Your Official Guide To Surviving The Rest Of The Red Sox's Season

Surviving The Second Half Of The Red Sox’s Season

If the Boston Red Sox had the Timehop app, this time of year in 2012 would be the equivalent of those song lyrics you made your status in high school: An uncomfortable reminder about a time you are quick to forget.

The Sox were struggling with a toxic clubhouse that featured a manager with no support, dissention between players and a ton of money tied up in guys who didn’t seem to care. There was no end in sight.

This season is not nearly as bleak as 2012, but that’s not to say it’s not without its hardships. The Sox are in last place and going nowhere fast. The Pablo Sandoval signing looks to be a reach and the retooled pitching staff constructed of No. 3 starters could really use an ace-and a number two.

For baseball fans that were hoping for another bounceback season after a similarly dismal 2014, the next two months may be tough to ride out. Meaningless baseball is hard, so let’s find some meaning behind.

Finding the next ace

The rumor mill was abuzz last week, with much of it centering around who would land Cole Hamels. The Sox showed interest but folded when the price got too high for them. Hamels would have been the ace of the staff but would’ve cost a couple of top-tier prospects-one of whom could be the answer to the Sox’s pitching woes.

Henry Owens made his Major League debut yesterday and if you can tune out the final score (13-3) it was solid. He went five innings and was tagged for three runs over five innings with five K’s. For a debut at Yankee Stadium against the hottest bats in baseball, that’s solid.

Brian Johnson, another top prospect, was recently put on the DL with an injury described ominously as  “shoulder tightness.” Usually an injury that precedes Tommy John surgery, there is a reason for concern. With that being said, if he can come back later in the season for a couple of starts, it would be ideal for him.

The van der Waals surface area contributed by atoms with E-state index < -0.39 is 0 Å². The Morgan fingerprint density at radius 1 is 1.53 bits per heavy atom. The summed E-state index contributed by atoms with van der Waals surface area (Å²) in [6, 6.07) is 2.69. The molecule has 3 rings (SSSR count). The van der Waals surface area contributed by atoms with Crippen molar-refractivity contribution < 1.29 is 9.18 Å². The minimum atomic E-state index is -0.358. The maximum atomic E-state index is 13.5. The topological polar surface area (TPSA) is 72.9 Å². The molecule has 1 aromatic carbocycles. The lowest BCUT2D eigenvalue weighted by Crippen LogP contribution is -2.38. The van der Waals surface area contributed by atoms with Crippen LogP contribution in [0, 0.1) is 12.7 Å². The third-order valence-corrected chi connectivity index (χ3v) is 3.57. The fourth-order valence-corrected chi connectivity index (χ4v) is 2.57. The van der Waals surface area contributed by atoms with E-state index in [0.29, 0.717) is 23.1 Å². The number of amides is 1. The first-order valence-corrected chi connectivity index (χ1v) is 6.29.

The second half of the season is perfect for trial and error on the part of these youngsters. What’s the worst-case scenario, we lose?

Power Surge

Sox fans have gotten to enjoy watching their shortstop of the next 15 years strive in Xander Bogaerts but have asked collectively, “where’s the power?” Touted as the next big thing, he is hitting .312 and probably should have been an All-Star but lacks the power that was advertised. As he continues to settle into his role as superstar shortstop, the homers will likely come.

Anecdotally, last year his walk-up song was DMX’s “X Gon’ Give It To You.” If that’s not the making of a superstar, I’m not sure what is.

The Large Father himself, David Ortiz, has also been catching fire after a painstaking first half. Bat flips and slow trots are a lot more fun than bat drops and slow jogs to first base on ground outs.

Also, don’t look now but rookie Travis Shaw hit a pair of dingers in his Major League debut. If nothing else, watch for the long balls.

Rookies in the Outfield

The outfield hasn’t exactly been stellar this year, but it’s one of the stronger sides of the farm system that’s ready for action. Mookie Betts had ten homers and 13 stolen bases in limited playing time before a minor injury sidelined him and Rusney Castillo’s time in the majors has begun. A forgettable Jackie Bradley Jr. season aside and the outfield of the future is shaping up to be something special.

Alejandro De Aza

If De Aza doesn’t become a cult hero in Boston in the mold of the Celtics’ Luigi Datome, it’ll be an injustice to sports in general. Also, if anybody wants to join the bandwagon for this guy, it’s pretty lonely on here.

A speedy outfielder acquired from the Orioles back in June, it received no headlines-and for good reason. An average player at best, De Aza hasn’t ever been much more than a platoon guy.

With that being said, he’s a blast to watch. Quick on the basepaths and a playmaker when needed, he is a lock to get an extra base or reach on a ground ball to a lackadaisical infielder.

Maybe he’s not as great as I think, but at this point it’s survival and I’m taking what I can get. Enjoy the rest of the season and remember: at least it’s not 2012.

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